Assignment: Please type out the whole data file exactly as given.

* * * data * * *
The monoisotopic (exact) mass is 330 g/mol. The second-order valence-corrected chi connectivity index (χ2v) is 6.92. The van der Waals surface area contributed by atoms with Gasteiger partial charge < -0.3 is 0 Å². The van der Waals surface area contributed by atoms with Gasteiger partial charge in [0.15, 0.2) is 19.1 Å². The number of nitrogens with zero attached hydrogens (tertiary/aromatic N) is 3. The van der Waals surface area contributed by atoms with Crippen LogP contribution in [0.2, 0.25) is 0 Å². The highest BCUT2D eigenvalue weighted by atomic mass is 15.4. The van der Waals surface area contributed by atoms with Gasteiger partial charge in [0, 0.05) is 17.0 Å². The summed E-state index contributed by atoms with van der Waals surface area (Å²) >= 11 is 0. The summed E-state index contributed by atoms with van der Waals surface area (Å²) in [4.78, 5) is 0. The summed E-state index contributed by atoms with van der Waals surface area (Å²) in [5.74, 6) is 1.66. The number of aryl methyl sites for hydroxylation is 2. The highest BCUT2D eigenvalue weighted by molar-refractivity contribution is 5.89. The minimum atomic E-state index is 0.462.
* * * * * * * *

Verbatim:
The monoisotopic (exact) mass is 330 g/mol. The second-order valence-corrected chi connectivity index (χ2v) is 6.92. The van der Waals surface area contributed by atoms with Gasteiger partial charge < -0.3 is 0 Å². The van der Waals surface area contributed by atoms with Gasteiger partial charge in [0.15, 0.2) is 19.1 Å². The number of nitrogens with zero attached hydrogens (tertiary/aromatic N) is 3. The van der Waals surface area contributed by atoms with Crippen LogP contribution in [0.2, 0.25) is 0 Å². The highest BCUT2D eigenvalue weighted by atomic mass is 15.4. The van der Waals surface area contributed by atoms with Gasteiger partial charge in [0, 0.05) is 17.0 Å². The summed E-state index contributed by atoms with van der Waals surface area (Å²) >= 11 is 0. The summed E-state index contributed by atoms with van der Waals surface area (Å²) in [4.78, 5) is 0. The summed E-state index contributed by atoms with van der Waals surface area (Å²) in [5.74, 6) is 1.66. The number of aryl methyl sites for hydroxylation is 2. The highest BCUT2D eigenvalue weighted by molar-refractivity contribution is 5.89. The minimum atomic E-state index is 0.462.